LA City Council unites around new president after leaked tape reveals bitter divisions

“Needless to say, this is one of the toughest times our city has ever faced,” Krekorian said after the vote.

Former president Nury Martinez resigned last week after the leak of the tape which captured her making racist and derogatory remarks during a conversation with two other members, Kevin de León and Gil Cedillo, and a union official.

De León and Cedillo — who have refused numerous calls for resignation, including from President Joe Biden — did not attend the meeting, which was held virtually because Council member Mike Bonin tested positive for the Covid-19.

Acting Council Chairman Mitch O’Farrell, wearing a mask, chaired the meeting from a nearly empty room while the rest of the council participated via video link.

During public comments, dozens of callers, some using expletives, implored the council to halt the meeting until Cedillo and de Léon resign. Several people specifically called on members Bonin, Marcqueece Harris-Dawson and Nithya Raman to leave the meeting and stop the process of choosing a new chair.

In front of City Hall, crowds of demonstrators gathered to denounce the Council. Police in riot gear blocked some people trying to force their way inside.

Martinez resigned last week following public outcry over the release of audio that captured her, León, Cedillo and a union leader engaged in a conversation that included racist and homophobic comments – many of them targeted board colleagues – and planned how members could influence the redistricting. treat.

Two city council members, Harris-Dawson and Bonin, declined to attend meetings last week to protest de León and Cedillo, but were present on Tuesday, giving the council its minimum quorum of 10 members.

Krekorian, in his acceptance speech, pledged to hold board meetings whether or not those two members resign.

“I just have to repeat that we simply cannot allow two members who are now in a position to have dishonored their duties, to – by their decision or lack of decision – to hold the business of the city hostage”, Krekorian said.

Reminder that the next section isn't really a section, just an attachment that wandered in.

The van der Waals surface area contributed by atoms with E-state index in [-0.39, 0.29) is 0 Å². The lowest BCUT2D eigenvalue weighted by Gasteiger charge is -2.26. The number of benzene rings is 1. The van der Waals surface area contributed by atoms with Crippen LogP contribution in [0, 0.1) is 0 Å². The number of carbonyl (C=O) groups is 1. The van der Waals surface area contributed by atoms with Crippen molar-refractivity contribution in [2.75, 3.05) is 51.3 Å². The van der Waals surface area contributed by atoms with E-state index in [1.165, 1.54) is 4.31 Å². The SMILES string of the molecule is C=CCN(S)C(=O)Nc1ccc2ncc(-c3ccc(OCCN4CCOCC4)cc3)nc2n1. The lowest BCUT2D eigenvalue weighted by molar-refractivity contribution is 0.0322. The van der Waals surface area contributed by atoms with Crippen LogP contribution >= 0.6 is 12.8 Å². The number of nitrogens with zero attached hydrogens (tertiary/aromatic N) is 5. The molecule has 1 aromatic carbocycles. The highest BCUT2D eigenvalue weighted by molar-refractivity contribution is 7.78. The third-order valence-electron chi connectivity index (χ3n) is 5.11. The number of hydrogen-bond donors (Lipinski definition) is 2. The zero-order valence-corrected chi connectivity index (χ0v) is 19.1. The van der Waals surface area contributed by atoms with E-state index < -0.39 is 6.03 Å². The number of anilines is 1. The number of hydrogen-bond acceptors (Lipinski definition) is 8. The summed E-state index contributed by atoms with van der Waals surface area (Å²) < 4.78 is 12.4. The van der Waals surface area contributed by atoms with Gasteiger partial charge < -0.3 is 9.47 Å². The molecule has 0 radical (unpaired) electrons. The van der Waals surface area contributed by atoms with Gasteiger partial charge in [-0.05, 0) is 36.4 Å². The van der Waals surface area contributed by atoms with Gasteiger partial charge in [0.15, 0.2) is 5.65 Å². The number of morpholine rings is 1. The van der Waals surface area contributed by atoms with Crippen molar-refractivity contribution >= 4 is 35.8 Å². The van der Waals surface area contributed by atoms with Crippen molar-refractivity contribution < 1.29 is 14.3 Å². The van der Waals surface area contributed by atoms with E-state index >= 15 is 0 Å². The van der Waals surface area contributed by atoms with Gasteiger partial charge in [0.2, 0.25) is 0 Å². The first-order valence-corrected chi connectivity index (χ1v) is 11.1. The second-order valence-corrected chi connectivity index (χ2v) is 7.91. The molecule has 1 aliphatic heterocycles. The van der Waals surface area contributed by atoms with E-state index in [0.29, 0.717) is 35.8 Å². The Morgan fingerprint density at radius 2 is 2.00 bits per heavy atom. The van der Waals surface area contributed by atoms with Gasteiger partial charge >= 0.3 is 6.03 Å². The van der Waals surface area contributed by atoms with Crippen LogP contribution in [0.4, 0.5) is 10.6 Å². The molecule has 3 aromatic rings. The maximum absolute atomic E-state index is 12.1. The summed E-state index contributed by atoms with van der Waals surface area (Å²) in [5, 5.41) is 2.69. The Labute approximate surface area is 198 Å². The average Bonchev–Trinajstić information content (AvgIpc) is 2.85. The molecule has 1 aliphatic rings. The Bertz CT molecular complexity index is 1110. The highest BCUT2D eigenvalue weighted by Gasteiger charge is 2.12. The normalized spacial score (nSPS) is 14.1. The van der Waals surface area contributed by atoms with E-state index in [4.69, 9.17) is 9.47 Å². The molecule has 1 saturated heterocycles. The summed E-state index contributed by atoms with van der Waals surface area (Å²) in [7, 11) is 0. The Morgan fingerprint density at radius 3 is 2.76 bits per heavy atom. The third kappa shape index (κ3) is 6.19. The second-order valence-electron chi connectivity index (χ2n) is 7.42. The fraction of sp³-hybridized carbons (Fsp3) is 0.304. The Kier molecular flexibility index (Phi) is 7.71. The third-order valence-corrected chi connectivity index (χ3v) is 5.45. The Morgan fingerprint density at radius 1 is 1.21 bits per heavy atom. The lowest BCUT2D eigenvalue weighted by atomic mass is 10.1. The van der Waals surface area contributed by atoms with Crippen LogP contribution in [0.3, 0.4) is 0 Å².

Council member Curren Price, who told POLITICO last week that he was in the running for president, was not present on Tuesday. His office shared a statement hours after the meeting began, saying Price did not want to sanction a meeting where public comment was limited.

“I made the conscious decision not to attend the council meeting this morning because as a city leader I could not support a virtual hearing that silenced the public outcry and excluded the Angelenos who continue to suffer from this breach of trust,” Price said in a Prepared Affirmation.

Board member Monica Rodriguez started the meeting by asking that the president’s vote be postponed for a week, arguing that the decision should be made when the board is able to hold in-person debates.

This motion was not voted on. Rodriguez, who had publicly indicated his support for Price, left the meeting shortly after his motion. A spokesperson for her office said Rodriguez went to see her mother, who was hospitalized.

“Unfortunately, after joining today’s council meeting, the councilwoman had to leave abruptly due to a family emergency,” spokesman Walter Garcia said in a statement.

The meeting marked the council’s first tangible step since the contents of the recording were made public on October 9. Now, as Cedillo and de León continue to resist calls to step down, the other members will have to carefully navigate the way forward — which could include sweeping changes to city government.

In the leaked audio, the members could be heard discussing ways to manipulate city neighborhoods for their own benefit and that of their allies, prompting widespread calls for the city to adopt a redistricting committee. independent. Many Angelenos, including mayoral candidates Rep. Karen Bass and Rick Caruso, say an independent commission is essential to prevent further corruption. The comments made in the recording even prompted California Attorney General Rob Bonta to launch an investigation into the L.A. redistricting process.

Changes could come sooner rather than later. Council members on Tuesday passed a measure, backed by members Raman and Krekorian, that would direct the body’s legislative analyst to come up with possible ballot measures for voters within the next two months. O’Farrell told POLITICO last week that he would like to see the city redesign neighborhoods before 2024.

Some members also suggested that the council be expanded from 15 to 30 seats, to better represent the city’s four million residents.


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